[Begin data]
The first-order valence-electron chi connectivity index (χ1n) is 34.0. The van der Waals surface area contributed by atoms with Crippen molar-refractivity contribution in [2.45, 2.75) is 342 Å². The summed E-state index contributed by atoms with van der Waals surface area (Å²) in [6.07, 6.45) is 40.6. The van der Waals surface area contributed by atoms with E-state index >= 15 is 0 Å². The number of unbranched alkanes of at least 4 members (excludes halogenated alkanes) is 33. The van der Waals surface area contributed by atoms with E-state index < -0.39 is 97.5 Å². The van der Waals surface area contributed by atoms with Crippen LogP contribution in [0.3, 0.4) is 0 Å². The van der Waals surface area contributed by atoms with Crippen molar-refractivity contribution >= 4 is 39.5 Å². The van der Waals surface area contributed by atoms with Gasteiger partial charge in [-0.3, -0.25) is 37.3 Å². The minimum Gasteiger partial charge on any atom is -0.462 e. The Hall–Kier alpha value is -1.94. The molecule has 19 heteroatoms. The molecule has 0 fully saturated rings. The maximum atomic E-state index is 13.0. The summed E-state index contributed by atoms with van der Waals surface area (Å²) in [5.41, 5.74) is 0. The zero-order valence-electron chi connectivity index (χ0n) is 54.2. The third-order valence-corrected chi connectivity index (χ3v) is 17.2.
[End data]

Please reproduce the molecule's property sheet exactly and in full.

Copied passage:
The first-order valence-electron chi connectivity index (χ1n) is 34.0. The van der Waals surface area contributed by atoms with Crippen molar-refractivity contribution in [2.45, 2.75) is 342 Å². The summed E-state index contributed by atoms with van der Waals surface area (Å²) in [6.07, 6.45) is 40.6. The van der Waals surface area contributed by atoms with E-state index >= 15 is 0 Å². The number of unbranched alkanes of at least 4 members (excludes halogenated alkanes) is 33. The van der Waals surface area contributed by atoms with E-state index < -0.39 is 97.5 Å². The van der Waals surface area contributed by atoms with Crippen LogP contribution in [0.3, 0.4) is 0 Å². The van der Waals surface area contributed by atoms with Crippen molar-refractivity contribution >= 4 is 39.5 Å². The van der Waals surface area contributed by atoms with Gasteiger partial charge in [-0.3, -0.25) is 37.3 Å². The minimum Gasteiger partial charge on any atom is -0.462 e. The Hall–Kier alpha value is -1.94. The molecule has 19 heteroatoms. The molecule has 0 fully saturated rings. The maximum atomic E-state index is 13.0. The summed E-state index contributed by atoms with van der Waals surface area (Å²) in [5.41, 5.74) is 0. The zero-order valence-electron chi connectivity index (χ0n) is 54.2. The third-order valence-corrected chi connectivity index (χ3v) is 17.2.